So after vowels in the German language you should write ck and after other letters you should write just k. So I was wondering, because Umlauts are the vowels but modified a bit, should you write ck or k after an Umlaut?

  • 6
    Who told you that rule? It's wrong.
    – Janka
    Oct 22, 2018 at 12:11
  • 2
    No, it's more complicated like that. I write an answer about it.
    – Janka
    Oct 22, 2018 at 12:14
  • 3
    Just a quote: Nach einem kurzen Vokal wird ein Konsonant in der Regel verdoppelt The rule is for short vowels, not for vowels in general. And there may be exeptions,
    – knut
    Oct 22, 2018 at 12:14
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    @Pollitzer The language definitely isn't easy but it's not a random mess
    – user34854
    Oct 22, 2018 at 12:30
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    @knut I'd appreciate if people who publish orthographic rules on the internet published rules that actually work. Hint: We do not write "Nach einemm kurzenn Vockal wird ein Konsonnant inn derr Regell verrdoppelt", even though the bold vowels are clearly short.
    – Uwe
    Oct 24, 2018 at 10:44

1 Answer 1


It is not true that ck is always written after a vowel. As a general rule, ck is written after a short vowel, as in Sack, Socke, Puck. After a long vowel k is used. This is less frequent, but examples of it exist, e.g. blöken, häkeln.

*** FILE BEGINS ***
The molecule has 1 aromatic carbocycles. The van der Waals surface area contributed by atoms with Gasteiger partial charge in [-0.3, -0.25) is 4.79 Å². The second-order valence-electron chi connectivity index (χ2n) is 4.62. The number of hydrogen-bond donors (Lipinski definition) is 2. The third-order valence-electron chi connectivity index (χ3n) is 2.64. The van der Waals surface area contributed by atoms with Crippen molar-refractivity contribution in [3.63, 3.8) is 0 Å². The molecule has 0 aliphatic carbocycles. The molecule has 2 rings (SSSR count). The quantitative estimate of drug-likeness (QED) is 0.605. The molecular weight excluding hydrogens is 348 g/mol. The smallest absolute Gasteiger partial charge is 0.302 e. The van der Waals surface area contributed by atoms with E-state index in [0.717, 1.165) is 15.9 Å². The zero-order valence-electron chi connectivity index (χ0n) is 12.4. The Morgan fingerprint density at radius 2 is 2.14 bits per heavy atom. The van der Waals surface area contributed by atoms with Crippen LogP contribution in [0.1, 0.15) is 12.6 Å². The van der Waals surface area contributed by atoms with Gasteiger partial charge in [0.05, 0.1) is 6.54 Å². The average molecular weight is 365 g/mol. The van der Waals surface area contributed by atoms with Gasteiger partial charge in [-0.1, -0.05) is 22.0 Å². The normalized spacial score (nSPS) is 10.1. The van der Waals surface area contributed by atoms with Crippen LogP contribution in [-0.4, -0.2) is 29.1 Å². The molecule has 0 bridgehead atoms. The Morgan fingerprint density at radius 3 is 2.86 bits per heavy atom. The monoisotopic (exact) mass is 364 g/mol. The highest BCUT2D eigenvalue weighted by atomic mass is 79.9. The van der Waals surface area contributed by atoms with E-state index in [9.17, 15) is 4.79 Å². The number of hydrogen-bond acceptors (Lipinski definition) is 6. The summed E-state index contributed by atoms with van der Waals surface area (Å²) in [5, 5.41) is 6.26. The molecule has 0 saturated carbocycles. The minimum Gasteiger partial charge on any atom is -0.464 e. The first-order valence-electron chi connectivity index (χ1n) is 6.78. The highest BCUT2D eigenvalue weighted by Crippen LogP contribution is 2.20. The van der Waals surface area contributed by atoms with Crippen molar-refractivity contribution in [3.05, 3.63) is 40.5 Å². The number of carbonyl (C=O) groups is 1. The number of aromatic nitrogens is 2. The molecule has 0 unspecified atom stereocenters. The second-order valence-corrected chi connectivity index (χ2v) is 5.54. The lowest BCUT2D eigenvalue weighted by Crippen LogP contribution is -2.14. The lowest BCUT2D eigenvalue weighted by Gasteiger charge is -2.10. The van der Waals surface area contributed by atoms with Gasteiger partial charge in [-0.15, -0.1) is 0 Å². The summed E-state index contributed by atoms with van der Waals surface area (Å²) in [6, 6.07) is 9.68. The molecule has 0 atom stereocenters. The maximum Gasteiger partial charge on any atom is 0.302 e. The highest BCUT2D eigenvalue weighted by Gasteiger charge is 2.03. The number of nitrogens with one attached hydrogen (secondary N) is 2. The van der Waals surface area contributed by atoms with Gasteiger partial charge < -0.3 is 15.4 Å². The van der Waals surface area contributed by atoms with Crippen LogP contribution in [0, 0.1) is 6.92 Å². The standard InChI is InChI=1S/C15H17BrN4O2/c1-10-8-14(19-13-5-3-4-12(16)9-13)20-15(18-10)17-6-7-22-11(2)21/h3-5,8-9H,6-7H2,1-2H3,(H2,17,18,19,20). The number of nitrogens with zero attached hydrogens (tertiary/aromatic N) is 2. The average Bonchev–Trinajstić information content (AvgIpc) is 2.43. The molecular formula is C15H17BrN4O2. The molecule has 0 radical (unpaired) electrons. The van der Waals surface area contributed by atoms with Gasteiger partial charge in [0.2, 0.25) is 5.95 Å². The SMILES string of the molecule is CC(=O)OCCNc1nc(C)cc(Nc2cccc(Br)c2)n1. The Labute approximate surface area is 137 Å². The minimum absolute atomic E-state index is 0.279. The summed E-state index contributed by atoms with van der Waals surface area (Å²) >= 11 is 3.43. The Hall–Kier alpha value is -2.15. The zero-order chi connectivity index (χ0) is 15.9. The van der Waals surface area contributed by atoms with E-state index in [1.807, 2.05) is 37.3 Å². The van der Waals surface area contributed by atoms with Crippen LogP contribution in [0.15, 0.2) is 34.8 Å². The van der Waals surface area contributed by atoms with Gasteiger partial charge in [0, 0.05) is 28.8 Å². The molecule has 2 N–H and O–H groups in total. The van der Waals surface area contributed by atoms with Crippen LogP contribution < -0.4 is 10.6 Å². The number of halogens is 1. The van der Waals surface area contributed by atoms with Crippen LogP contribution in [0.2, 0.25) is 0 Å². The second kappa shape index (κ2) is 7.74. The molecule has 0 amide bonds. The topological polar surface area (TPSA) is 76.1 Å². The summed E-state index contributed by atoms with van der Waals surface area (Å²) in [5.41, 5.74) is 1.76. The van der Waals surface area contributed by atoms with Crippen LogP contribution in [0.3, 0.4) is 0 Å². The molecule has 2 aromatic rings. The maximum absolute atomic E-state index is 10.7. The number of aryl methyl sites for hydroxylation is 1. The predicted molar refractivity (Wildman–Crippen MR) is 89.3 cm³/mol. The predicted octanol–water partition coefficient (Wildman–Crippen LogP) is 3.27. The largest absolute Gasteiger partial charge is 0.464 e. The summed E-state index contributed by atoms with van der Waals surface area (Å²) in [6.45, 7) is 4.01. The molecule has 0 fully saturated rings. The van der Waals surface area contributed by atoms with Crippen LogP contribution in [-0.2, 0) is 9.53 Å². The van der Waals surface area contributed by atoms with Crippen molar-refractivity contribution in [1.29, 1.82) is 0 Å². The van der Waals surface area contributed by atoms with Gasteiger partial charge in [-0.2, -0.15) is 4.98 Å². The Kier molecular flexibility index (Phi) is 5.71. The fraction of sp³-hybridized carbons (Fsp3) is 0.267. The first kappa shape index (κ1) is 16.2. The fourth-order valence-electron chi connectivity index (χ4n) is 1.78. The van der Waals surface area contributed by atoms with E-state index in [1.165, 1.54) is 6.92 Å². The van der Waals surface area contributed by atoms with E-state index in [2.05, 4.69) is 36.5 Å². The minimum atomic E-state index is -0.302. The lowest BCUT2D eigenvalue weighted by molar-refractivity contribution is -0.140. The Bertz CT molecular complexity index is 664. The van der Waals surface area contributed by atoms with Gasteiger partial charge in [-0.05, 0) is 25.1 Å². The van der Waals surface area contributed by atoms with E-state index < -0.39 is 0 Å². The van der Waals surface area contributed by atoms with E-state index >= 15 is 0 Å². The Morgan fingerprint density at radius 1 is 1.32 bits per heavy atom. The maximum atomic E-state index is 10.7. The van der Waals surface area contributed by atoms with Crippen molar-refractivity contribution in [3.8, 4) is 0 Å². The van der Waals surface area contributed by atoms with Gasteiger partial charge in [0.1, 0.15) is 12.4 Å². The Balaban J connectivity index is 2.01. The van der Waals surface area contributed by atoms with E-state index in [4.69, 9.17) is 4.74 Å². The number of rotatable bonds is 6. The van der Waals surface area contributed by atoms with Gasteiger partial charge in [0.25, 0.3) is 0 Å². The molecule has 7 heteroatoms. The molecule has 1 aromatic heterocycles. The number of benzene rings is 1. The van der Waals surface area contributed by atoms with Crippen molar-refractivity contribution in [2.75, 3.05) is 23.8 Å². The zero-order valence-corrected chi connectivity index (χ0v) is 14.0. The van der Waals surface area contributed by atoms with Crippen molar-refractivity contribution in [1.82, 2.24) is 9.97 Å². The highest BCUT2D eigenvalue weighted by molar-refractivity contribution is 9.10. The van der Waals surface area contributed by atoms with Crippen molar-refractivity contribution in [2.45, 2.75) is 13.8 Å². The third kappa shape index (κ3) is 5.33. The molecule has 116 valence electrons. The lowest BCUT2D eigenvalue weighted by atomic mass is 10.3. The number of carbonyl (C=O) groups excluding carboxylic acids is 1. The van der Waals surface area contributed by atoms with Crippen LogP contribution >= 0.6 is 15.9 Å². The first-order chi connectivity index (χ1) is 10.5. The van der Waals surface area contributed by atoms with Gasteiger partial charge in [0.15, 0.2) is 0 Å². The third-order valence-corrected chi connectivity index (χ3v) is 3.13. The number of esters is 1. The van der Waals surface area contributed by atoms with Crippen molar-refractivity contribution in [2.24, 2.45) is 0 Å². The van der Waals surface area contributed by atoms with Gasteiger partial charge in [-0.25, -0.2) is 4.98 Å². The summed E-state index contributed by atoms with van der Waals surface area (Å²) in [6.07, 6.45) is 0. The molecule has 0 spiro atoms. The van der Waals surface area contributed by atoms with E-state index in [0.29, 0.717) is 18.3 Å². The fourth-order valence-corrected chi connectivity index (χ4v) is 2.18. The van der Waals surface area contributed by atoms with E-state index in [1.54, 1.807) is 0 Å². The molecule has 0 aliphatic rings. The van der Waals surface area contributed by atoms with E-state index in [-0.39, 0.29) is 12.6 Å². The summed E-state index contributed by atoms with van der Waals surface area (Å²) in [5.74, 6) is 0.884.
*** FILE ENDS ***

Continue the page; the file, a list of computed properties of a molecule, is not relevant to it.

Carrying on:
There are exceptions to this rule, e.g. Paket. Even native speakers of German sometimes get this wrong and mistakenly write Packet because of the short a.

Since umlauts can be short or long, they can be followed by ck or k, although the former is more frequent.

  • 2
    The Paket mystery is easily solved. It's Pa-ket. The k belongs to the second syllable, so it cannot have an influence on the a. In contrary, in Päckchen (Päck-chen), the k belongs to the first syllable, so it has to be ck to mark a short ä.
    – Janka
    Oct 22, 2018 at 12:33
  • As a general rule, "ck" is written after a short stressed vowel (just like the other double consonants "bb", "dd", "ff", "gg", "ll", "mm", "nn", "pp", "rr", "ss", "tt", "tz").
    – Uwe
    Oct 22, 2018 at 13:54
  • @Janka: The same could be said in the case of Hacke, Backe, Socke and many more. Hence, the answer is correct to label Paket an exception. The claim that the 'k' sound from the second syllable "cannot have an influence on the a" is downright incorrect. Oct 22, 2018 at 16:16
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    In "Paket", the "a" is short but unstressed, therefore it's not followed by a double consonant. Same as in "Banane", "Garage", "Kanone", "Kanüle", "Rakete", "Salat", "Tabelle", "Talent". This is not an exception at all.
    – Uwe
    Oct 22, 2018 at 17:17
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    @Janka: I'm not convinced. When you split a word like Hacke and pronounce it syllable-wise, you get "ha - ke", not "hak - ke" or anything like that. In that respect, Hacke and Paket behave precisely the same way. Uwe's remark about the rule not applying to unstressed syllables sounds more likely, though. Oct 22, 2018 at 21:08

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